Jeff Cooper’s pretty much the guy who made me a conservative – or libertarian, or whatever the hell I am. My schoolmates and I would read the choice bits of his Guns & Ammo pieces out loud, reverently, in our corner of the school cafeteria. He was everything we wanted to be, and everything our teachers were not.

    His basic insight: Any civilization, if it is to remain civilized, depends on a class of good men skilled in the delivery of precision violence.

    His G&A archive is online here.

  • SO Cooper gets accolades, even if they are due to the immediacy of his passing. This is a man who believed in imposing xtian laws in the US and wrote publically that there was no right to freedom FROM religion. I know, I wrote a letter to Guns and Ammo mag objecting to that particular collumn of his. And never read that magazine again.

    Whatever the mans accomplishments in the arena of gun rights, training and activism, he was far from a libertarian and far from a conservative, at least in the pre-Nixonian definition of that term.

  • Brian

    Easier to use frames version here. Here’s some excerpts I cut out a while back:

    “Israel may be a lock-step theocracy where one must speak Hebrew, but at least one is permitted to fight back and that, in the last analysis, is the absolute measure of liberty.”

    “In my view, liberty is that condition which exists when men make their own laws, either directly or indirectly, and are protected from bureaucracy or despotism by unbreakable rules.”

    “What should a young male of 21 know, and what should he be able to do? There are no conclusive answers to those questions, but they are certainly worth asking. A young man should know how this country is run and how it got that way. He should know the Federalist Papers and de Tocqueville, and he should know recent world history. If he does not know what has been tried in the past, he cannot very well avoid those pitfalls as they come up in the future. A young man should be computer literate and, moreover, should know Hemingway from James Joyce. He should know how to drive a car well–such as is not covered in Driver’s Ed. He should know how to fly a light airplane. He should know how to shoot well. He should know elementary geography, both worldwide and local. He should have a cursory knowledge of both zoology and botany. He should know the fundamentals of agriculture and corporate economy. He should be well qualified in armed combat, boxing, wrestling and judo, or its equivalent. He should know how to manage a motorcycle. He should be comfortable in at least one foreign language, more if appropriate to his background. He should be familiar with remedial medicine. These things should be accomplished before a son leaves his father’s household.”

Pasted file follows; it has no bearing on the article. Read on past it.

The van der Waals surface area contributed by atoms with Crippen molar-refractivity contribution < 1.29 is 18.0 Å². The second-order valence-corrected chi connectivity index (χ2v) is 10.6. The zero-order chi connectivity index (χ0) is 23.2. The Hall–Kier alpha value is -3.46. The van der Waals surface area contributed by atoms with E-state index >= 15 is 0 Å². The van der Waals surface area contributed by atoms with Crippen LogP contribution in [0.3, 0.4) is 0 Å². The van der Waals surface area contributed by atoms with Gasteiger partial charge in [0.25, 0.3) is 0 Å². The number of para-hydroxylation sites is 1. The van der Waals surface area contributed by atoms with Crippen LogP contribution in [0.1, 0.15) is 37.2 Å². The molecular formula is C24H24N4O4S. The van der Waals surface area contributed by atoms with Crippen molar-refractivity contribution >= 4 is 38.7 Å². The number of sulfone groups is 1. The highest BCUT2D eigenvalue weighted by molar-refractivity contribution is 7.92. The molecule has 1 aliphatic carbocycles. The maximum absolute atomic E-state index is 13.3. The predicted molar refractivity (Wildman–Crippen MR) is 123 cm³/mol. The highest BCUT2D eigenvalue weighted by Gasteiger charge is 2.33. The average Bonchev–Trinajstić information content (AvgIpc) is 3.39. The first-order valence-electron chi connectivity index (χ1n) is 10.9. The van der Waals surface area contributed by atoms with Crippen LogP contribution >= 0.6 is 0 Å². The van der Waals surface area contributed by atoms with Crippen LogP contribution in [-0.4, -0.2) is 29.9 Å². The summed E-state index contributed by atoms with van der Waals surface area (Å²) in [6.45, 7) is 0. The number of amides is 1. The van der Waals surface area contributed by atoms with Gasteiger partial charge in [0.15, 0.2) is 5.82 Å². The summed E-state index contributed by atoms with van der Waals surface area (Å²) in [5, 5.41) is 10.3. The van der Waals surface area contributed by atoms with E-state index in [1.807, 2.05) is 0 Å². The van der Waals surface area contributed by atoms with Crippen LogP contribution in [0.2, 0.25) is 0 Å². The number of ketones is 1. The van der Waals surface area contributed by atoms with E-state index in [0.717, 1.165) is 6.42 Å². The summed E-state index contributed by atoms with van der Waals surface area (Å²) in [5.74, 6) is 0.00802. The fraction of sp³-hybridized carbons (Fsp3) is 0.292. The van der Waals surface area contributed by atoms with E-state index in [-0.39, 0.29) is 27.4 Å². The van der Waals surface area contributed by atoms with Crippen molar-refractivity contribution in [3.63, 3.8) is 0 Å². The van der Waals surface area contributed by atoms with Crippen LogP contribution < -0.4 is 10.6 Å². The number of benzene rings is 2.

“This fashionable buzz word “sensitivity” is beginning to gall. I do not see sensitivity as the necessary attribute of a considerable man. We may search through history for manifestations of sensitivity in the great without particular success. Pericles, Xenophon, Socrates, Caesar, and so on down through Washington, Napoleon, Roosevelt, and Churchill were not distinguished for sensitivity. Thinness of the skin seems to be one of the paramount troubles of the age.”